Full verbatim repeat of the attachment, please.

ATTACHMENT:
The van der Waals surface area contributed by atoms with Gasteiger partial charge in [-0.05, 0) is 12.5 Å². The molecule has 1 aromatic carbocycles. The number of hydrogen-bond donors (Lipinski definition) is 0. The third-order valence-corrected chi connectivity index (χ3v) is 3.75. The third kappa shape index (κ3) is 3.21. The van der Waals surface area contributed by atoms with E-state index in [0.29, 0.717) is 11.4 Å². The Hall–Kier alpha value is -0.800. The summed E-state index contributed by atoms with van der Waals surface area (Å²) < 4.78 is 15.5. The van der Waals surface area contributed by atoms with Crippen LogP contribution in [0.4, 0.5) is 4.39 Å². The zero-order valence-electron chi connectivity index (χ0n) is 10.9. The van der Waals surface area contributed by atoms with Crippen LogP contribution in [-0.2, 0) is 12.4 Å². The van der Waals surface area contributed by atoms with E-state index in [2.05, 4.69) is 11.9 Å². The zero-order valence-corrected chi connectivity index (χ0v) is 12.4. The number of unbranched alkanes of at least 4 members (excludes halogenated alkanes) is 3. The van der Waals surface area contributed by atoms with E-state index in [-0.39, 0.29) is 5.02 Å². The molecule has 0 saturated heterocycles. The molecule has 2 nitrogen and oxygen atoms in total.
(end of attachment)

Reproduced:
The van der Waals surface area contributed by atoms with Gasteiger partial charge in [-0.05, 0) is 12.5 Å². The molecule has 1 aromatic carbocycles. The number of hydrogen-bond donors (Lipinski definition) is 0. The third-order valence-corrected chi connectivity index (χ3v) is 3.75. The third kappa shape index (κ3) is 3.21. The van der Waals surface area contributed by atoms with E-state index in [0.29, 0.717) is 11.4 Å². The Hall–Kier alpha value is -0.800. The summed E-state index contributed by atoms with van der Waals surface area (Å²) < 4.78 is 15.5. The van der Waals surface area contributed by atoms with Crippen LogP contribution in [0.4, 0.5) is 4.39 Å². The zero-order valence-electron chi connectivity index (χ0n) is 10.9. The van der Waals surface area contributed by atoms with Crippen LogP contribution in [-0.2, 0) is 12.4 Å². The van der Waals surface area contributed by atoms with E-state index in [2.05, 4.69) is 11.9 Å². The zero-order valence-corrected chi connectivity index (χ0v) is 12.4. The number of unbranched alkanes of at least 4 members (excludes halogenated alkanes) is 3. The van der Waals surface area contributed by atoms with E-state index in [-0.39, 0.29) is 5.02 Å². The molecule has 0 saturated heterocycles. The molecule has 2 nitrogen and oxygen atoms in total.